Yes, but you said yourself not moments ago that you were assured of their cowardice. I share that vision, my Führer. I dont believe they will act.

Werner von Fritsch:
That is all well and good, but we will need to immediately divert our industry to increasing our military capabilities. While I would like to believe Wilhelm's assurances, I prefer to build my security based on cold steel, not the beliefs of some agent in Paris.

Adolf Hitler
I agree, Fritsch. What do you suggest?

Werner von Fritsch:
Well, currently our energies are directed at the construction of sea-going vessels. While I certainly understand the need for a battle fleet, I believe the army is a more pressing need. We have only three armored divisions. That is far from adequate. And we need more infantry. We are currently behind the Soviets and the French in terms of infantry divisions. This must change soon if we are going to be able to feel confident with continuing to violate Versailles.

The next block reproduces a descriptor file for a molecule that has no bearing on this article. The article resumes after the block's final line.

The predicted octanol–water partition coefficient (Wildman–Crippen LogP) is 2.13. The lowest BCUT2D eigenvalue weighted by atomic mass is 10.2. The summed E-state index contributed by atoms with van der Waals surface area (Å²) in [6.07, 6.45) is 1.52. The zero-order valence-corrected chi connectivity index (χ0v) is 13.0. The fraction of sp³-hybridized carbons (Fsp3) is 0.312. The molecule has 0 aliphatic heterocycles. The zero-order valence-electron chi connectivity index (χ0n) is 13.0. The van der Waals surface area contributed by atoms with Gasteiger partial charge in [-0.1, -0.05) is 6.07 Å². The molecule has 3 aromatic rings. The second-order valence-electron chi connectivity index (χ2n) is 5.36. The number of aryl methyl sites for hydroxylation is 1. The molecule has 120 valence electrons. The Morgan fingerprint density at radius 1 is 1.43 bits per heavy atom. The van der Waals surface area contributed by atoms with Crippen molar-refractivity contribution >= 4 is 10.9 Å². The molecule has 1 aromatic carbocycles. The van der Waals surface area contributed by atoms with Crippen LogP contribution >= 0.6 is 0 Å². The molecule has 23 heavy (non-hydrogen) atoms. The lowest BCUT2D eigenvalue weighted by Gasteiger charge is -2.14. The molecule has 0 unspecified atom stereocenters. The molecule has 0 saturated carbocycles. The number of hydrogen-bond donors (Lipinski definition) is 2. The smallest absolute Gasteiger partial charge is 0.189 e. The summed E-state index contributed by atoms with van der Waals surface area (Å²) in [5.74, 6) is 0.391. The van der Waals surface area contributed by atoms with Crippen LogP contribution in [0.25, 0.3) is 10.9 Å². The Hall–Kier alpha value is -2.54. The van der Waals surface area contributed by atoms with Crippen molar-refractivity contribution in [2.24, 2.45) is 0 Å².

Erich Raeder:
I must protest, Führer. It is of vital importance that we continue the reconstruction of our seagoing fleet. We are critically short on battleships, heavy cruisers, and submarines. Many of the ships that we do have are obsolete. We must divert more, not less resources to building a powerful fleet to combat the British!

Adolf Hitler
I disagree, Erich. Have you read the recent book by Alfred Saalwächter? He argues powerfully that the future of naval warfare lies with the aircraft carrier. Since you came into your office, you have done nothing to increase our naval aviation capacity. Saalwächter criticizes the philosophy of imitation that we have adopted. We cannot build a British style fleet to defeat the British. We must build a new fleet, with aircraft carriers as the centerpiece, to destroy the British Navy through innovation, rather than outproduction.

Erich Raeder:
I must disagree with Mr. Saalwächter. He lacks the naval experience to make such judgements.

Adolf Hitler